There were 3,969 households of which 30.9% had children under the age of 18 living with them, 44.0% were married couples living together, 11.5%...
Most people know that sunset is the time when the sun goes down. But did you know that the sun doesn't actually set? Instead, Earth rotates into darkness, giving us the illusion that the sun is setting. So what causes sunset?
Well, it's a combination of things. The Earth's atmosphere scatters sunlight in every direction, but blue and violet light are scattered more than other colors. This is why the sky is usually blue during the daytime. As the sun gets lower in the sky, the atmosphere becomes thicker and more dense.
This scattering of sunlight happens to a greater extent, and we see red and orange light more than blue and violet light. That's why sunset is usually a beautiful red or orange color. So next time you see sunset, remember that you're actually seeing Earth rotate into darkness!
Norden is a city located in central Iowa, United States. The population was 9,650 at the 2010 census. It is the county seat of Polk County.
Norden is located in central Iowa, in the northeast corner of the state. It is bordered by the cities of Des Moines to the north and northwest, Coralville to the east, and West Des Moines to the south.
According to the United States Census Bureau, the city has a total area of , of which, is land and is water.
Norden experiences a cold December to March climate, with warm to hot weather the rest of the year. Norden averages only 33 inches of snow, with more in the higher elevations of the city.
Norden is served by the John F. Kennedy Presidential Library and Museum, located in nearby Marshalltown. The city is also home to Polk County Fairgrounds, which hosts a variety of annual events, and the Veterans Memorial Coliseum, which is the home of the Norden Cobras ice hockey team.
Norden is an older city that was founded in 1854. It was named for Denmark, the native country of one of its founders. The city originally consisted of a collection of buildings around the courthouse square, and grew slowly over the next several decades.
In 1904, a new courthouse was built, and the city began to grow rapidly. The city experienced a boom in growth in the 1930s, as farming became mechanized and the population shifted to the cities. The population peaked in 1960 at 14,000, but has since declined.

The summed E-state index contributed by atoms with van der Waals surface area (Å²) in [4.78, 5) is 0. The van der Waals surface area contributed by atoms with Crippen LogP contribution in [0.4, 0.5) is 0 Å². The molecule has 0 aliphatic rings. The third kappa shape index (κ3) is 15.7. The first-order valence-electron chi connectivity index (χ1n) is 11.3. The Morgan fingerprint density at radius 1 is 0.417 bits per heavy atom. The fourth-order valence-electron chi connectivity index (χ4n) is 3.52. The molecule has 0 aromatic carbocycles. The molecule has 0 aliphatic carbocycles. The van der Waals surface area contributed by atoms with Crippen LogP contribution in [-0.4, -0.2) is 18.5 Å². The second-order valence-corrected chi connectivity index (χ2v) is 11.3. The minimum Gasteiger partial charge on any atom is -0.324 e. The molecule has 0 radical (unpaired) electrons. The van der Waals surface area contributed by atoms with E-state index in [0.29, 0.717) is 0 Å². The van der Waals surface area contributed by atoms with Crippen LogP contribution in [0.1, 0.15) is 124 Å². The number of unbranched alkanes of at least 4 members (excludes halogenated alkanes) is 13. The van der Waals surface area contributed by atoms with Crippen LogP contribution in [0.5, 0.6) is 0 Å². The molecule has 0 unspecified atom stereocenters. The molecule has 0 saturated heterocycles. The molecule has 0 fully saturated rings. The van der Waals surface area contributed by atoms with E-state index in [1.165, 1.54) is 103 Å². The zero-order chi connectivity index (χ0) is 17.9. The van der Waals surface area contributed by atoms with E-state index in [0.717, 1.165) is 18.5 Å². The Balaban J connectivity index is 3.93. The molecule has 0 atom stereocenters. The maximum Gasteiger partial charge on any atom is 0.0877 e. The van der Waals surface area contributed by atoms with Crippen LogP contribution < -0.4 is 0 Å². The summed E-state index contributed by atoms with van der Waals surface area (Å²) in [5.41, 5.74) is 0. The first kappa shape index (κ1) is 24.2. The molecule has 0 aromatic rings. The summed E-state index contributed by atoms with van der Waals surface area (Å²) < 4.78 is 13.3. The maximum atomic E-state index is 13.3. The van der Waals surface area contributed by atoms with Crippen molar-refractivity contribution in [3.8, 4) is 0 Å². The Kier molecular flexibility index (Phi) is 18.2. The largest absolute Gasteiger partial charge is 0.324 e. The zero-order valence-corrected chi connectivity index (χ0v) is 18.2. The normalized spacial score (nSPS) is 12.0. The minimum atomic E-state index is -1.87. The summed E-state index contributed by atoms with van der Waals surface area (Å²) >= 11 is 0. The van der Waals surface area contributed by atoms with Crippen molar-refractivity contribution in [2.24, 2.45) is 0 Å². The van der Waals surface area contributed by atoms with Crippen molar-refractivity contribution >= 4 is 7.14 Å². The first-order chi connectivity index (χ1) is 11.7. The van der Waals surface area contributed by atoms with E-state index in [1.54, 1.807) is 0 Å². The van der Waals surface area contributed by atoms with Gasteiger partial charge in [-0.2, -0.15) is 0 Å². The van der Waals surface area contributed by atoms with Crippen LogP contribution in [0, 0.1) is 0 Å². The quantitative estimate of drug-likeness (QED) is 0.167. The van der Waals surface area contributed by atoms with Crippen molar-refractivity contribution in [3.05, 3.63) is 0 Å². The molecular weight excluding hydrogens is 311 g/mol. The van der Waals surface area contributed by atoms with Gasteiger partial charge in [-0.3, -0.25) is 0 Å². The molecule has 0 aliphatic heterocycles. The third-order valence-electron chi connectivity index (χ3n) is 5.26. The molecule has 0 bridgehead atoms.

As of the census of 2010, there were 9,650 people, 3,969 households, and 2,699 families residing in the city. The population density was . There were 4,026 housing units at an average density of . The racial makeup of the city was 97.5% White, 0.5% African American, 0.5% Native American, 0.5% Asian, 0.1% Pacific Islander, 0.6% from other races, and 1.2% from two or more races. Hispanic or Latino of any race were 2.8% of the population.
There were 3,969 households of which 30.9% had children under the age of 18 living with them, 44.0% were married couples living together, 11.5% had a female householder with no husband present, 4.0% had a male householder with no wife present, and 40.4% were non-families. 36.9% of all households were made up of individuals and 18.1% had someone living alone who was 65 years of age or older. The average household size was 2.25 and the average family size was 2.89.}
As the sun sets, the sky slowly grows dark. For many people, this is a time to relax and wind down for the day. But have you ever wondered exactly when it gets dark? The answer may surprise you.
Did you know that darkness actually begins long before the sun sets? As the sun gets lower in the sky, its light has to travel through more atmosphere. This filters out some of the blue light, making the sun look redder. At the same time, shadows get longer and darker. So by the time the sun finally dips below the horizon, darkness has already begun to fall.
Of course, not all places on Earth experience darkness at the same time. Near the equator, the sun sets and rises almost directly overhead. This means that there is less of a difference between daytime and nighttime. Closer to the poles, however, the sun stays low in the sky for much of the year. This leads to longer periods of darkness during wintertime.